A games expert from Edge Hill University explains why there has been a surge in the popularity of board games as the nation celebrates World Chess Day today (20th July).
Playing board games like Chess has always been a time-honoured tradition for many families at Christmas or during holidays and the recent global pandemic has seen people switching from online gaming to dust off their classic board games and tabletop games to help them get through lockdown together.
At the start of lockdown, there was a rise in people playing Chess. Chess.com saw 700,000 new players in the first three weeks of the pandemic and as Chess has also been classed as a sport, it has been one of the only activities which has been able to continue during Covid-19.
Explaining these latest trends, Dr Peter Wright, Senior Lecturer in Speculative Fictions, said that families are going back to traditional past-times and games have been modernised to appeal to more people.
“Over the last fifteen to twenty years, tabletop games have enjoyed a huge surge in popularity. We’re now living in a golden age of tabletop gaming. The Eurogame, competitive boardgames and collaborative adventure games such as Dungeons and Dragons and Call of Cthulhu have become an integral part of our cultural landscape.
“It’s fair to say that tabletop games have evolved over the years too. Whereas the likes of Chess, Checkers, Dominoes and childhood favourites such as Snakes and Ladders, are all mainly two-player, modern games are developed to encourage more teams to play.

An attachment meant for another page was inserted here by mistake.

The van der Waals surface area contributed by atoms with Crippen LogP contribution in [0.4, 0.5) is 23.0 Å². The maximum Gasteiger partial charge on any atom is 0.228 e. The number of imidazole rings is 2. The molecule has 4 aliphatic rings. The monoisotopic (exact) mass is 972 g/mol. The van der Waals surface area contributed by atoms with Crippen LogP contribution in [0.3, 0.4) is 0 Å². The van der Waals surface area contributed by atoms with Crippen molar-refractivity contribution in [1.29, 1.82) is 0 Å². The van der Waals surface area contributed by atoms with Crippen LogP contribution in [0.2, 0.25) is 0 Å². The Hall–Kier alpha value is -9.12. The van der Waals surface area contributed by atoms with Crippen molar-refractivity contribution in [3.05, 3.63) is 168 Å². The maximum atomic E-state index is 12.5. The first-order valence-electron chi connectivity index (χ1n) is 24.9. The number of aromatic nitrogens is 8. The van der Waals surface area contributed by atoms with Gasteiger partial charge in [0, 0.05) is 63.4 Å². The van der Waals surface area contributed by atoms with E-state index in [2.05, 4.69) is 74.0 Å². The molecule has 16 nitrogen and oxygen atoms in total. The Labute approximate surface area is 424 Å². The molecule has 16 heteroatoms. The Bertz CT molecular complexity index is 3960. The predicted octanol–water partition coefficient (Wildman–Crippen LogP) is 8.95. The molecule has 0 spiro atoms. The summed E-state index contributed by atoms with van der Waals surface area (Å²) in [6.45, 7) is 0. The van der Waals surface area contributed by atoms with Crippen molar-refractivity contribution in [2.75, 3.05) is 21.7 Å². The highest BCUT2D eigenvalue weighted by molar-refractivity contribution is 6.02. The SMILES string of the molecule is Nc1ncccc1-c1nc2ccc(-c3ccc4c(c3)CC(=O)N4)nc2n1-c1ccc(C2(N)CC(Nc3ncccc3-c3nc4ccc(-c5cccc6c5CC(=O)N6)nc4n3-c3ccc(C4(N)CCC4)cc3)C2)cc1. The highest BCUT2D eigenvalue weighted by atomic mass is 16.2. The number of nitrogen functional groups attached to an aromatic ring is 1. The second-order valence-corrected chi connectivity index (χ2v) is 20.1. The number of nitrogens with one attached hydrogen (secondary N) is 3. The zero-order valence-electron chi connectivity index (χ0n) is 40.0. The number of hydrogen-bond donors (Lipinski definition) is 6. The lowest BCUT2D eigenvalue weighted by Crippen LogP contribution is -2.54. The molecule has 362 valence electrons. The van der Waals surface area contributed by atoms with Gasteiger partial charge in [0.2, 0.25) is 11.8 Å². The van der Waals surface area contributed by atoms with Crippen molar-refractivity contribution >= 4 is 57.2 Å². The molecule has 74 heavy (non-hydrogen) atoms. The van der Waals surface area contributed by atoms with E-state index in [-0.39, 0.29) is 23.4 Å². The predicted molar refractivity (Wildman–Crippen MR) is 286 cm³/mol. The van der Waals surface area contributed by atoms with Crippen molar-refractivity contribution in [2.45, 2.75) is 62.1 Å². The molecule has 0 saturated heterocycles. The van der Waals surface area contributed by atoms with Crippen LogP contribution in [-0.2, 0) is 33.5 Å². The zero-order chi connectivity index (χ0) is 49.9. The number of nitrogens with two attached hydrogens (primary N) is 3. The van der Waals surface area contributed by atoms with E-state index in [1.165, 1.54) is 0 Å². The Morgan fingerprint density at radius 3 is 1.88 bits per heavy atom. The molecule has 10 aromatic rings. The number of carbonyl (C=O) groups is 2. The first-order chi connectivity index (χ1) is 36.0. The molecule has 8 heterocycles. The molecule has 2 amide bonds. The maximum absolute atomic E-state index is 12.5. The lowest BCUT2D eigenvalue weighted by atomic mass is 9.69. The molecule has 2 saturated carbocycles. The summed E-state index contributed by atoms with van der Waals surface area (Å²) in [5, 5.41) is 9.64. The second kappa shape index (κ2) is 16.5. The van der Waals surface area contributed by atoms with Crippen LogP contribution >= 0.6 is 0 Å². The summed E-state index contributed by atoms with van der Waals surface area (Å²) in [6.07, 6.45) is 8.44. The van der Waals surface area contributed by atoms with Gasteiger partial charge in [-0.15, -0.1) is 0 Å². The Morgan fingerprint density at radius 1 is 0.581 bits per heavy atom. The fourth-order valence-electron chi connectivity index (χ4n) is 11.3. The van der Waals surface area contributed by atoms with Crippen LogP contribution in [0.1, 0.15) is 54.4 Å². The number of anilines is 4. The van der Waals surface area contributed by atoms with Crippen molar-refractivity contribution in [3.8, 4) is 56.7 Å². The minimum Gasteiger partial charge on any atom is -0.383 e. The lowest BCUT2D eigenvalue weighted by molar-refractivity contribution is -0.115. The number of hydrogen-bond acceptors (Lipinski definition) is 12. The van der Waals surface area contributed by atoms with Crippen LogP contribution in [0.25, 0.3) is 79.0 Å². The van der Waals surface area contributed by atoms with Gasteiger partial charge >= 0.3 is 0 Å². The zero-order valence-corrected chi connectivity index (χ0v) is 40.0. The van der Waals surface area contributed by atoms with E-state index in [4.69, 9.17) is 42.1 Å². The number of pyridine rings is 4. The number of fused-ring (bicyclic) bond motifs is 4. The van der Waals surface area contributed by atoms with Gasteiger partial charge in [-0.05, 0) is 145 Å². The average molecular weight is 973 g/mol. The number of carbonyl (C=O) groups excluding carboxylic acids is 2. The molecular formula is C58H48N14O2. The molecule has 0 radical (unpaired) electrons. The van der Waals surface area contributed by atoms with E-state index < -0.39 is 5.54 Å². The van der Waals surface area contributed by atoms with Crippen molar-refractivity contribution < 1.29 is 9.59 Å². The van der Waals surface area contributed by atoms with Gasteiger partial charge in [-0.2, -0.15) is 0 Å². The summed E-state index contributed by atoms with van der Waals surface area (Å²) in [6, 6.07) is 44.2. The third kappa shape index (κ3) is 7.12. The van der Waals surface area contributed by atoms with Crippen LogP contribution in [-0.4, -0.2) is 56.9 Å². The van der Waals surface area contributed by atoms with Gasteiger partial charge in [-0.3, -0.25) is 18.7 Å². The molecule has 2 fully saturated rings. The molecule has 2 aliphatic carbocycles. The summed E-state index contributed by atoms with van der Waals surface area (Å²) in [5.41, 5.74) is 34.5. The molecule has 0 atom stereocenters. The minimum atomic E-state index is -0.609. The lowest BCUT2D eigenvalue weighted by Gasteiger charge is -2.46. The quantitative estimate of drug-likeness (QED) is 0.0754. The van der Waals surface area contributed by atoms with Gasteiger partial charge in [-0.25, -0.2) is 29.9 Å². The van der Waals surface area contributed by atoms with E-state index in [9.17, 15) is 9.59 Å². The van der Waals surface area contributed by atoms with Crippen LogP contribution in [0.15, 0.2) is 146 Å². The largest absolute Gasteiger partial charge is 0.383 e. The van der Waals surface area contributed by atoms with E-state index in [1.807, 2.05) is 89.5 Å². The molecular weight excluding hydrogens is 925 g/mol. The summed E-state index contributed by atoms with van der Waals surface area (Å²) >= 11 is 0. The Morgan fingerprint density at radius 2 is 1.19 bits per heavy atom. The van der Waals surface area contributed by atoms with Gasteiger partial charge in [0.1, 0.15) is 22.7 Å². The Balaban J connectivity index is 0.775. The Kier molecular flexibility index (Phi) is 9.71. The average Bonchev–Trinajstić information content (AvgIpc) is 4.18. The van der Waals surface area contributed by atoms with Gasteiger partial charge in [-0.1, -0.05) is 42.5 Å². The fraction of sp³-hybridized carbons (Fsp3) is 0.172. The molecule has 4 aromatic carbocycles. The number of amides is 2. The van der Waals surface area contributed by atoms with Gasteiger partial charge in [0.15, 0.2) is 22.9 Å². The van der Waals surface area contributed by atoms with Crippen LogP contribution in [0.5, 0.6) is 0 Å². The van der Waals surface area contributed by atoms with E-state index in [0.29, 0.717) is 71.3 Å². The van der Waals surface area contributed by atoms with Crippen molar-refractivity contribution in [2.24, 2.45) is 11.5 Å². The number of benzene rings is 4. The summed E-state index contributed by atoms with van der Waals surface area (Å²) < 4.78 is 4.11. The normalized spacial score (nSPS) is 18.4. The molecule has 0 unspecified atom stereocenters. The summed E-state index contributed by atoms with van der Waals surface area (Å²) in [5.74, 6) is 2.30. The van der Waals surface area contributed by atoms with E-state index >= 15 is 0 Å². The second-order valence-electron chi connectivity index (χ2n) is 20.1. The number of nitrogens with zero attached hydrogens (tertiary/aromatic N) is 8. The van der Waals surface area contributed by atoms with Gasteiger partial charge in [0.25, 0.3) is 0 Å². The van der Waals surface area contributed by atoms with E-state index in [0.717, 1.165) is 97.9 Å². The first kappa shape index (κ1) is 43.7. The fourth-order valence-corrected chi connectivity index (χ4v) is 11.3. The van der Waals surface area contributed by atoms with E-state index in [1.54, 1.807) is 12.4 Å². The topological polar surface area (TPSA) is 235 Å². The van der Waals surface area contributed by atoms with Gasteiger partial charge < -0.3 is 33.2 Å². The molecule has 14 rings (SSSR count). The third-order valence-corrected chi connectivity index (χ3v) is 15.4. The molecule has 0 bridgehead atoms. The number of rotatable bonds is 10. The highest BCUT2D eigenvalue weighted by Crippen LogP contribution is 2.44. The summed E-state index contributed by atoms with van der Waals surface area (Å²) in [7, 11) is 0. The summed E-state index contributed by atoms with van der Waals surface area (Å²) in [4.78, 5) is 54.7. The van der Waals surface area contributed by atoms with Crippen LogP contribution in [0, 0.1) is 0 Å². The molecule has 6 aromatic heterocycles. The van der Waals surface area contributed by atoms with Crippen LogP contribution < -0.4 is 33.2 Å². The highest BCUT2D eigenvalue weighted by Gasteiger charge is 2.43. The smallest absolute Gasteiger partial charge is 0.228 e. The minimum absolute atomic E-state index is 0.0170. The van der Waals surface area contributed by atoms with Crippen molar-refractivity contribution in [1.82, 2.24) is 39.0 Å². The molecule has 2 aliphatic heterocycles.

“The growing popularity of tabletop games indicates that this kind of gaming is becoming an integral part of our general, face-to-face social activities. In some ways, playing a tabletop game is a more sociable activity than gaming online, even when online gaming offers mediated collaborative or competitive play. Of course, everyone plays games because they’re fun – fulfilling our need for interaction, healthy competition and imagination. With titles like Gloomhaven, Ticket to Ride, Wingspan, Galaxy Trucker and Pandemic, there’s never been a better time to get into tabletop gaming.”
Dr Wright is an academic and games designer with interests in critical and creative work in science fiction and fantasy literature, film, television and tabletop games. He currently leads Creative Writing’s modules in narrative game design, writing for tabletop roleplaying games and writing for digital adventure games.
Last year he led a group of 16 students on a collaboration with Crooked Dice Game Design Studio. 7TV: Pulp is the title of the company’s third boxed set tabletop skirmish game, taking its inspiration from 1930s and 1940s American cinema serials and pulp magazines. The game was launched at the UK’s largest Games Expo at Birmingham NEC in May last year.
Edge Hill University’s English, History and Creative Writing Department offers courses in Creative Writing, one of the fastest growing subjects in the curriculum, and options to combine with Drama, English Literature and Film Studies.